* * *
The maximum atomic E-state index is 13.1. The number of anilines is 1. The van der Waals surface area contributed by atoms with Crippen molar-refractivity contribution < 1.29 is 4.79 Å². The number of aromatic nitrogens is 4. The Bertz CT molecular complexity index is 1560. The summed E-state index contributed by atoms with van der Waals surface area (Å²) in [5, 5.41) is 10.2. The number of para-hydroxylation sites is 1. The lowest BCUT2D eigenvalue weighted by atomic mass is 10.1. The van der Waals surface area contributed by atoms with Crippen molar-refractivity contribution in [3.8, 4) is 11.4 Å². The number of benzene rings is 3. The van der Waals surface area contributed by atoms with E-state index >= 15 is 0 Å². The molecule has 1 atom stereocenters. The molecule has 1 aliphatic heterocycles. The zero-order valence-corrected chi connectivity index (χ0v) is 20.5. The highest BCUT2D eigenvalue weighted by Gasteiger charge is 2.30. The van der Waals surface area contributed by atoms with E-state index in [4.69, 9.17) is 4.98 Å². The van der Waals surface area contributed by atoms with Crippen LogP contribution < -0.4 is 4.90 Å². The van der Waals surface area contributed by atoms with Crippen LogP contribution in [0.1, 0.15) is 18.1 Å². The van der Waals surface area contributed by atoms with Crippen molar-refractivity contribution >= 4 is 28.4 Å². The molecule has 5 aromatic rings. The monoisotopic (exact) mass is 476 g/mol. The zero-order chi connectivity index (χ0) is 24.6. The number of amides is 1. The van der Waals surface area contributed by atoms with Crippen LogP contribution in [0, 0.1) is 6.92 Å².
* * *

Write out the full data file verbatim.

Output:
The maximum atomic E-state index is 13.1. The number of anilines is 1. The van der Waals surface area contributed by atoms with Crippen molar-refractivity contribution < 1.29 is 4.79 Å². The number of aromatic nitrogens is 4. The Bertz CT molecular complexity index is 1560. The summed E-state index contributed by atoms with van der Waals surface area (Å²) in [5, 5.41) is 10.2. The number of para-hydroxylation sites is 1. The lowest BCUT2D eigenvalue weighted by atomic mass is 10.1. The van der Waals surface area contributed by atoms with Crippen molar-refractivity contribution in [3.8, 4) is 11.4 Å². The number of benzene rings is 3. The van der Waals surface area contributed by atoms with E-state index >= 15 is 0 Å². The molecule has 1 atom stereocenters. The molecule has 1 aliphatic heterocycles. The zero-order valence-corrected chi connectivity index (χ0v) is 20.5. The highest BCUT2D eigenvalue weighted by Gasteiger charge is 2.30. The van der Waals surface area contributed by atoms with E-state index in [4.69, 9.17) is 4.98 Å². The van der Waals surface area contributed by atoms with Crippen LogP contribution < -0.4 is 4.90 Å². The van der Waals surface area contributed by atoms with Crippen LogP contribution in [0.1, 0.15) is 18.1 Å². The van der Waals surface area contributed by atoms with Crippen molar-refractivity contribution >= 4 is 28.4 Å². The molecule has 5 aromatic rings. The monoisotopic (exact) mass is 476 g/mol. The zero-order chi connectivity index (χ0) is 24.6. The number of amides is 1. The van der Waals surface area contributed by atoms with Crippen LogP contribution in [0, 0.1) is 6.92 Å².